In my work on English place name, particularly in the north of the country, I often find names referring to Norse gods and thought it might prove interesting, especially with the new Thor film due out later this year, to see how and why they were named.
Should start with the home of the heavenly hall in which Odin receives the souls of those slain in battle. The name is from Old Norse valr 'those slain in battle' and ultimately from Proto-Indo-European wele 'to strike, wound'. This root has also given us Latin veles 'ghosts of the dead', Old Irish fuil 'blood', and Welsh gwel 'wound'.
Aegir - the Norse sea god has a name meaning 'sea' and related to Old English ieg 'island', Gothic ahua 'river, waters', Proto-Germanic akhwo 'river', Latin aqua 'water', and Proto-Indo-European akwa 'water'.
Balder - his name is related to Old English bealdor, baldor 'lord, prince, king'. This honorific likely comes from a Proto-Germanic term related to balpaz, Old English bald, and Old High German pald, all meaning 'bold, brave'.
Bragi - got his name from Old Norse bragr 'poetry'.
Buri - the first god of Norse mythology, has a name where the origin is unknown but (as always) has several suggestions. Some hold this to be from Old Norse burr meaning 'son' which, as he is the first Norse god, hardly fits. However his status as the founder of the gods does add weight to the idea this came from buri 'producer'. He came into being when the cow Authumbla released him from a salty block of ice by licking it - which is probably my favourite creation myth.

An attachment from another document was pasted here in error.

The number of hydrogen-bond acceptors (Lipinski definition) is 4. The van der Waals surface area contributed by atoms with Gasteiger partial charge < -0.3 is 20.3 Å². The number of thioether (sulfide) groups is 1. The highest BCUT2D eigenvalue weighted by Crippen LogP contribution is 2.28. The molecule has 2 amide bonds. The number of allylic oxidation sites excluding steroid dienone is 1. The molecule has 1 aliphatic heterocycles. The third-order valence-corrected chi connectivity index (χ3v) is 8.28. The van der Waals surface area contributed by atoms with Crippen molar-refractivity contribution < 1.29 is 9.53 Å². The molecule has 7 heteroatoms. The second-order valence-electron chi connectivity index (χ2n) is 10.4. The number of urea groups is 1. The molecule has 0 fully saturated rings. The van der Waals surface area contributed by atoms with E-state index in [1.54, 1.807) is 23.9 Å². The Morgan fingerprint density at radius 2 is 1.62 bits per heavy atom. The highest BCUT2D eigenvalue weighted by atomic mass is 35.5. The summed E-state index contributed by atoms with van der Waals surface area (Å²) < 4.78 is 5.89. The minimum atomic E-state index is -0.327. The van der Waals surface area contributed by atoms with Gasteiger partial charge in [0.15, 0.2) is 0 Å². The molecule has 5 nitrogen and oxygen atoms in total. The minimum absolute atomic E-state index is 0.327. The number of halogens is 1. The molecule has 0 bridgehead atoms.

Eir - a goddess associated with medical knowledge has a name from Old Norse meaning 'help, mercy'.
Frey - a name derived from Proto-Norse frawjaz 'lord' given to a god associated with kingship, virility, prosperity, sunshine, and fair weather.
Freyja - a goddess associated with love, sex, beauty, fertility, gold, war and death has a name from Old Norse freyja meaning 'the lady'.
Frigg - a goddess who gave her name to Friday seems to come from the same root as Freyja (above) and thus simply means 'the lady'.
Hel - a female figure associated with the place of the same name, both likely coming from Proto-Germanic xaljo or haljo meaning 'concealed place' or 'the underworld'. Hel had a horse named Sleipnir meaning 'the slipper'.
Hermothr - is Old Norse for 'war spirit', he often spoken of as the messenger of the gods.
Hlin - a goddess whose name means 'protectress' and thought to simply be an alternative name for Frigg.
Loki - this god's name has never really been understood but may be related to Old Norse luka meaning 'close, shut', which would fit with Loki's role in the Battle of Ragnarok.
Nanna - Balder's wife and another whose name has uncertain origins. This may be nanth 'the daring one' or, and this seems less likely, typical baby-babbly meaning 'mother'.
Od - sometimes given as Odr, is Old Norse for 'mind, soul' and related to Proto-Germanic words meaning 'madness, furious, vehement, eager'.
Odin - has exactly the same origins as Od or Odr (see above).
Ran - a Norse goddess associated with the sea whose name means 'runner'.
Sif - a goddess associated with the earth, her name is a plural form of Msifjar and understood as 'in-law-relative'.
Sigyn - is the goddess wife of Loki whose name means 'victorious girlfriend'.
Thor - the hammer-wielding god associated with thunder, lightning, storms, oak trees, strength, protection of mankind, and fertility has a name associated with the Germanic thunraz 'thunder'.
Tyr - a god whose name means literally 'god'.
Vidar - a Norse god whose name means 'wide ruler'.
Wotan - has exactly the same origin as Odin (see above).